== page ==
2nd Liberian man convicted in US immigration fraud case
PHILADELPHIA (AP) — A Liberian man who was accused of lying on his U.S. immigration forms about his ties to his country’s war criminals was convicted on Tuesday, a few months after another man was found guilty of similar offenses.
Jucontee Thomas Woewiyu was convicted after a three-week trial that included testimony from foreign reporters, intelligence officials and a former child soldier. He was convicted on perjury, immigration fraud and other charges stemming from answers he gave on a 2006 application for citizenship, saying he never took part in the overthrow of a government.
Immigration and human rights investigators said Woewiyu was part of Charles Taylor’s National Patriotic Front of Liberia, which sparked a multifaction tribal conflict and civil war. They said his role was as one-time defense minister, spokesman and face of Taylor’s regime.
Woewiyu’s attorneys said during the trial that the prosecutors had no jurisdiction to examine possible involvement in the west African nation’s civil wars or to make the trial about possible war crimes.
They said Woewiyu, who lived in Collingdale, just southwest of Philadelphia, had come to the U.S. to attend college in the 1970s and had spent the last 40 years travelling back and forth to Liberia, where he once served in the country’s Senate. They painted a picture of a trusted member of the community and grandfather.
The Liberian civil wars included a campaign by Taylor to execute political opponents, force girls into sex slavery and conscript boys to become child soldiers, prosecutors said.
“You can’t commit human rights abuses in your own country and come here and expect to obtain citizenship,” Assistant U.S. Attorney Nelson Thayer said in his opening remarks to jurors.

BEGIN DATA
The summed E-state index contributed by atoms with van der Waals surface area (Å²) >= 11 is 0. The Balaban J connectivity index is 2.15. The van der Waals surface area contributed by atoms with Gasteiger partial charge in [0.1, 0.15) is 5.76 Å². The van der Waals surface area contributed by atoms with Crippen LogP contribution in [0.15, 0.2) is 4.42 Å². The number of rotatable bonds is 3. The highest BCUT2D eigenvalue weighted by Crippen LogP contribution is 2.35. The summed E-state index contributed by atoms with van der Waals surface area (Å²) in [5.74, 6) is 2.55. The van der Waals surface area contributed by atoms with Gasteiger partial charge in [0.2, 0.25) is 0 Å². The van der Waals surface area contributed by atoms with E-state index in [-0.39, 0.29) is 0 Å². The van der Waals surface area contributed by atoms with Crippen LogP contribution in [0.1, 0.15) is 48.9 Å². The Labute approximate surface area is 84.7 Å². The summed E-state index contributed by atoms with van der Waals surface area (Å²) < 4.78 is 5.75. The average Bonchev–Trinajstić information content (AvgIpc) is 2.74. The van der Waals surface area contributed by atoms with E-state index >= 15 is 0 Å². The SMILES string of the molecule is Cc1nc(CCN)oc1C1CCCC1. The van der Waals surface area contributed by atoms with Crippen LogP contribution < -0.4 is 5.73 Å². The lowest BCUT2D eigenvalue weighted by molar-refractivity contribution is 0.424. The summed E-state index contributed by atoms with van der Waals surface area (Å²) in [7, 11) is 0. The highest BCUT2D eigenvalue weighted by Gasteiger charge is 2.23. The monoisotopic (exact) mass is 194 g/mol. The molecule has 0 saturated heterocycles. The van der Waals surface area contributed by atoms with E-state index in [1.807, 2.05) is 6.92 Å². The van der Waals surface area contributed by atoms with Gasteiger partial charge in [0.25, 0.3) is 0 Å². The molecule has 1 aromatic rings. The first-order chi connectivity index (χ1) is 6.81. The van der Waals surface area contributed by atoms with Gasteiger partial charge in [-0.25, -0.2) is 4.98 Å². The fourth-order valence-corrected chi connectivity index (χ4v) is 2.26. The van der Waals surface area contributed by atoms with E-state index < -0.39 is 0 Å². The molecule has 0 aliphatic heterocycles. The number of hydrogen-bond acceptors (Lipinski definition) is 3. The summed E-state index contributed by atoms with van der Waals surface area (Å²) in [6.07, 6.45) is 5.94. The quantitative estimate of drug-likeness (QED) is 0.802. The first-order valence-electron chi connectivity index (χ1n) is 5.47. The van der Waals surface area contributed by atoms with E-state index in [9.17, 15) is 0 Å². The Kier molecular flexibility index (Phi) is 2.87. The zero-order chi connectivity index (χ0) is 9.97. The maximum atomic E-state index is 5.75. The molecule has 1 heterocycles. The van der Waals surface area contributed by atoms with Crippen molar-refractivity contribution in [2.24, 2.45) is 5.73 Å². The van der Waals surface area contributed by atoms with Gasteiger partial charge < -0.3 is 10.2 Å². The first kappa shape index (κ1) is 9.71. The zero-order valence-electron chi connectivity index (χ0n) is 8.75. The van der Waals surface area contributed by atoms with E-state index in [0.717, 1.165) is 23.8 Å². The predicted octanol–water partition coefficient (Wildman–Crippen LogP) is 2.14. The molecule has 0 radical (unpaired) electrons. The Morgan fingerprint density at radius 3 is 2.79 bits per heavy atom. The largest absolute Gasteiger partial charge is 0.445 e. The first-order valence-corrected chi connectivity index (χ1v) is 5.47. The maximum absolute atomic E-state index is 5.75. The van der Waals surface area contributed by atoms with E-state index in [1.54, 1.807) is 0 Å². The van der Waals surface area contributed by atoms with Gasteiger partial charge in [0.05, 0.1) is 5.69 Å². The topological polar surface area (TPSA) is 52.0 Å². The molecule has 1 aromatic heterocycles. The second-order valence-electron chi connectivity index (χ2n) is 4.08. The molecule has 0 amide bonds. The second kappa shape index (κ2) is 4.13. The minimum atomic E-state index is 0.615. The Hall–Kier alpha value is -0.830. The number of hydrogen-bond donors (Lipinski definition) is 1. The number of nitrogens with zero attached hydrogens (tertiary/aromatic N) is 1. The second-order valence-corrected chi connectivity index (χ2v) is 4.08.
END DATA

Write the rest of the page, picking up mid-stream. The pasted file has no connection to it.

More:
Sentencing in the case was set for October.
The trial came months after another Liberian man, Mohammed Jabbateh, known as Jungle Jabbah, was convicted of lying on his immigration paperwork about his role in the country’s civil wars and was sentenced to 30 years in prison. Woewiyu’s attorneys said that unlike Jabbateh he was not involved directly with the ground war or the atrocities.
Jabbateh, who lived in East Lansdowne, just west of Philadelphia, disclosed he was assigned to a security detail for a rebel leader but maintained he never committed the violent acts described in the indictment against him.
Jabbateh’s case represented one of a handful of legal efforts to track down people accused of committing atrocities during the civil wars, which began in 1989 and devastated Liberia through most of the 1990s and early 2000s.
In 2008, Taylor’s son was convicted in a federal court in Florida of torturing or ordering the torture of political opponents and was sentenced to 97 years in prison.
Taylor resigned as Liberia’s president in 2003 and is serving a 50-year prison sentence on a conviction he aided and abetted rebels who committed atrocities in neighboring Sierra Leone.
Taylor’s ex-wife has said the wars may have been a “necessary” chapter in Liberia’s history.